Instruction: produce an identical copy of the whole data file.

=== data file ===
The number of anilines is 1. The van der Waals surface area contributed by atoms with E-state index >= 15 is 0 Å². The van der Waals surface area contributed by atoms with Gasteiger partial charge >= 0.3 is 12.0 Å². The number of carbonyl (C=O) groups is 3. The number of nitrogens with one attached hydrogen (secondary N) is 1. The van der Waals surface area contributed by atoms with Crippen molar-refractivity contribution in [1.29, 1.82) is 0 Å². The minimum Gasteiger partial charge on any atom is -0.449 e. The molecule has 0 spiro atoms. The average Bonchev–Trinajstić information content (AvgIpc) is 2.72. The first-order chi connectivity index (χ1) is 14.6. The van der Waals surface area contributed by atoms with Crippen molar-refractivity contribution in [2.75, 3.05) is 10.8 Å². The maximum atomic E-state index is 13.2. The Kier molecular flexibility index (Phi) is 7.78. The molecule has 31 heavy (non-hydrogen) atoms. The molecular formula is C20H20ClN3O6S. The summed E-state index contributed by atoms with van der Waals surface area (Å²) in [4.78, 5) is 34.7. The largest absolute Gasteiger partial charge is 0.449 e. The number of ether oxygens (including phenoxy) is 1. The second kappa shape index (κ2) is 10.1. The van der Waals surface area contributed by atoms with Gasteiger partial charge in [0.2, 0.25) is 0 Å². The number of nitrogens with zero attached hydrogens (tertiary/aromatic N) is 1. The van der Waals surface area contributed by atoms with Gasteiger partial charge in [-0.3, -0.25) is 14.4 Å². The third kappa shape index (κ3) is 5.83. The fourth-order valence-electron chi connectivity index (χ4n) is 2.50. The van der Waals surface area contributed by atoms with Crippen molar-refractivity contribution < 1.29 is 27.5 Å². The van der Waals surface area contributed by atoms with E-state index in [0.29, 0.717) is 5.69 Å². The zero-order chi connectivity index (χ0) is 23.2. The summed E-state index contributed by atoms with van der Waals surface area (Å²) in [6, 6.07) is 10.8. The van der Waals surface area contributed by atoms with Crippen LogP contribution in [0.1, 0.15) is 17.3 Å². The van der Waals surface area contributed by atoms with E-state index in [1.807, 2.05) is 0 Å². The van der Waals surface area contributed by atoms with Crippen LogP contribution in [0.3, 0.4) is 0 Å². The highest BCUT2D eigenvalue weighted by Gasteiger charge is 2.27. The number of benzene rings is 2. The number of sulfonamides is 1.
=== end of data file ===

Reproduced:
The number of anilines is 1. The van der Waals surface area contributed by atoms with E-state index >= 15 is 0 Å². The van der Waals surface area contributed by atoms with Gasteiger partial charge >= 0.3 is 12.0 Å². The number of carbonyl (C=O) groups is 3. The number of nitrogens with one attached hydrogen (secondary N) is 1. The van der Waals surface area contributed by atoms with Crippen molar-refractivity contribution in [1.29, 1.82) is 0 Å². The minimum Gasteiger partial charge on any atom is -0.449 e. The molecule has 0 spiro atoms. The average Bonchev–Trinajstić information content (AvgIpc) is 2.72. The first-order chi connectivity index (χ1) is 14.6. The van der Waals surface area contributed by atoms with Crippen molar-refractivity contribution in [2.75, 3.05) is 10.8 Å². The maximum atomic E-state index is 13.2. The Kier molecular flexibility index (Phi) is 7.78. The molecule has 31 heavy (non-hydrogen) atoms. The molecular formula is C20H20ClN3O6S. The summed E-state index contributed by atoms with van der Waals surface area (Å²) in [4.78, 5) is 34.7. The largest absolute Gasteiger partial charge is 0.449 e. The number of ether oxygens (including phenoxy) is 1. The second kappa shape index (κ2) is 10.1. The van der Waals surface area contributed by atoms with Gasteiger partial charge in [0.2, 0.25) is 0 Å². The number of nitrogens with zero attached hydrogens (tertiary/aromatic N) is 1. The van der Waals surface area contributed by atoms with Gasteiger partial charge in [-0.3, -0.25) is 14.4 Å². The third kappa shape index (κ3) is 5.83. The fourth-order valence-electron chi connectivity index (χ4n) is 2.50. The van der Waals surface area contributed by atoms with Crippen molar-refractivity contribution < 1.29 is 27.5 Å². The van der Waals surface area contributed by atoms with E-state index in [0.29, 0.717) is 5.69 Å². The zero-order chi connectivity index (χ0) is 23.2. The summed E-state index contributed by atoms with van der Waals surface area (Å²) in [6, 6.07) is 10.8. The van der Waals surface area contributed by atoms with Crippen LogP contribution in [0.1, 0.15) is 17.3 Å². The van der Waals surface area contributed by atoms with E-state index in [1.807, 2.05) is 0 Å². The van der Waals surface area contributed by atoms with Crippen LogP contribution in [0.3, 0.4) is 0 Å². The highest BCUT2D eigenvalue weighted by Gasteiger charge is 2.27. The number of benzene rings is 2. The number of sulfonamides is 1.